At the gate opened, an animated English women, probably in her fifties, was brazenly pushing her luck with a collection of bottled alcohol and a colossal, but strangely skinhead ginger, armed guard, very similar to the guy back in Anjuna  He handled her like a true professional, calmly stating the law but also, despite his frightening size, connecting with her and even making her smile. He made her out to be the aggressor, the enemy of the piece as the crowd turned against her with sighs of disapproval.  Again, this was the difference between us and them right here. I can only imagine a similar situation back home, a jobsworth, an escalation, delays mixed in with a good helping of frustration and bad blood. Here, none of that mattered. As a total anti-climax, my last action in Goa was to offload all of my remaining money at a ridiculously expensive excuse for a duty free, and so, cleared out with my newly acquired bottle of water in hand. I boarded the plane home.

Charles DeGaulle airport was more like a small city, with huge jumbos passing over bridges of an intricate internal road network. I was back in the cold modern, technological world.  The comfortable departure lounge quenched my strange cravings I had back in Goa, all the chrome and glass I could handle and more. Something was missing though. The colour and smells were gone in place of clean air and grey. I was a number again, here to be processed, stamped and moved along the conveyor belt. Bright modern adverts for aspirational living once again clambered for my attention. For the first time in my life I could see the shallowness of it all, the meaningless daily pursuit of money and status by mobile toting suits with laptops. I suppose being in Goa had shown me more about humanity in a month than I’d seen for most of my adult life, but with each passing moment I was getting further away.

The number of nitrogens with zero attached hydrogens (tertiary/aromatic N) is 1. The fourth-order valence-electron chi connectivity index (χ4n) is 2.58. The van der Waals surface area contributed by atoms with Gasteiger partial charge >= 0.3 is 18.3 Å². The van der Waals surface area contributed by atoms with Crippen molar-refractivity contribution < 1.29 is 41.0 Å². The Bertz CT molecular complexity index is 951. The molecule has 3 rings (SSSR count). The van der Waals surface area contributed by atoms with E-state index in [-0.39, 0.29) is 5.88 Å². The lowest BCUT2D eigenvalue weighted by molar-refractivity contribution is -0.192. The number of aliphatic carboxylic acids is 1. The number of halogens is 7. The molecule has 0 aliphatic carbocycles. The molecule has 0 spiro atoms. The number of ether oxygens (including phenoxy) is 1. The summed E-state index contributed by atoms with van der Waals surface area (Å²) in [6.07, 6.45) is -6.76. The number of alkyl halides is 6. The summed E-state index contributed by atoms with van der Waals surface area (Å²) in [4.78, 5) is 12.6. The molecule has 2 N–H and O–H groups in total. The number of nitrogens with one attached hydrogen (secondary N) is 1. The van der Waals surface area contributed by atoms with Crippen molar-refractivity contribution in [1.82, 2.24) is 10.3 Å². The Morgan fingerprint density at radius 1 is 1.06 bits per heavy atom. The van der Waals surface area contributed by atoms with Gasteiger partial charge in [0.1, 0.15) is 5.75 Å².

The call for the final leg back to Newcastle airport snapped me out of my private pity-party, as the very mention of my birthplace filled me with an unexpected but very familiar sense of pride. As we set off I recalled my darkest days in Goa where I questioned myself and my motives. I was simply an Englishman returning from a holiday, nothing more. I couldn’t have coped any longer in the place, boredom had kicked in, I’d seen it and done it., but the experience had still been “A lesson in Life”.

In the years that followed I always wanted to put into words the events and experiences of my trip to Goa in August 2006 and, ten years later, I’m now about finish the story.

I really hope you enjoyed the journey.

Looking out over the horizon the sun was now blindingly high in the sky.

Next stop: Home.

 

 

 

 

 

3 Responses

  1. Jen says:

    “I suppose being in Goa had shown me more about humanity in a month than I’d seen for most of my adult life, but with each passing moment I was getting further away.”

    Great article. Every time when I came back from Africa or Asia to Europe I felt the same way.